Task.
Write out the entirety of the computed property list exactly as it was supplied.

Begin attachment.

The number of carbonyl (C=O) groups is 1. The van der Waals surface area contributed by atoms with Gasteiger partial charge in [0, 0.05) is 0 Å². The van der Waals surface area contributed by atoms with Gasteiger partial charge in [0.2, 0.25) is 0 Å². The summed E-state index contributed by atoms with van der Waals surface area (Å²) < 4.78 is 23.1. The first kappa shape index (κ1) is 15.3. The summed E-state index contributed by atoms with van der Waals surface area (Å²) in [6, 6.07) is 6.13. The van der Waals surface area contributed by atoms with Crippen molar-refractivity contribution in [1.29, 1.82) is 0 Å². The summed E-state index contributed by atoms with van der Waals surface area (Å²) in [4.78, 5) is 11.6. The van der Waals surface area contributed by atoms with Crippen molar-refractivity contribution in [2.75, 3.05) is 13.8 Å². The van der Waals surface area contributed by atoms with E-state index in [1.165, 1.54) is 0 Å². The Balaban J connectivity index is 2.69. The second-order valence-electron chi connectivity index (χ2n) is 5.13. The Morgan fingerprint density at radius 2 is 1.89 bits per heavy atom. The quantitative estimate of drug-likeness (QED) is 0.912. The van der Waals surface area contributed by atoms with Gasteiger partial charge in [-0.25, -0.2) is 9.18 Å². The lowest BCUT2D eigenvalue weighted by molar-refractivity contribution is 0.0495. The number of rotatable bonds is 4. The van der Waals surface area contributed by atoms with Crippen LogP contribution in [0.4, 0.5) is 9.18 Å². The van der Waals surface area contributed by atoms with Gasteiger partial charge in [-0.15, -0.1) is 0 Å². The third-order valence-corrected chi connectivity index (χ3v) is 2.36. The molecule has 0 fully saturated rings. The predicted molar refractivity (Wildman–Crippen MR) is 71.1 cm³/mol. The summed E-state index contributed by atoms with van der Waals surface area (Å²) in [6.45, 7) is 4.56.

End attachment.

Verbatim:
The number of carbonyl (C=O) groups is 1. The van der Waals surface area contributed by atoms with Gasteiger partial charge in [0, 0.05) is 0 Å². The van der Waals surface area contributed by atoms with Gasteiger partial charge in [0.2, 0.25) is 0 Å². The summed E-state index contributed by atoms with van der Waals surface area (Å²) < 4.78 is 23.1. The first kappa shape index (κ1) is 15.3. The summed E-state index contributed by atoms with van der Waals surface area (Å²) in [6, 6.07) is 6.13. The van der Waals surface area contributed by atoms with Crippen molar-refractivity contribution in [1.29, 1.82) is 0 Å². The summed E-state index contributed by atoms with van der Waals surface area (Å²) in [4.78, 5) is 11.6. The van der Waals surface area contributed by atoms with Crippen molar-refractivity contribution in [2.75, 3.05) is 13.8 Å². The van der Waals surface area contributed by atoms with E-state index in [1.165, 1.54) is 0 Å². The Balaban J connectivity index is 2.69. The second-order valence-electron chi connectivity index (χ2n) is 5.13. The Morgan fingerprint density at radius 2 is 1.89 bits per heavy atom. The quantitative estimate of drug-likeness (QED) is 0.912. The van der Waals surface area contributed by atoms with Gasteiger partial charge in [-0.25, -0.2) is 9.18 Å². The lowest BCUT2D eigenvalue weighted by molar-refractivity contribution is 0.0495. The number of rotatable bonds is 4. The van der Waals surface area contributed by atoms with Crippen LogP contribution in [0.4, 0.5) is 9.18 Å². The van der Waals surface area contributed by atoms with Gasteiger partial charge in [-0.15, -0.1) is 0 Å². The third-order valence-corrected chi connectivity index (χ3v) is 2.36. The molecule has 0 fully saturated rings. The predicted molar refractivity (Wildman–Crippen MR) is 71.1 cm³/mol. The summed E-state index contributed by atoms with van der Waals surface area (Å²) in [6.45, 7) is 4.56.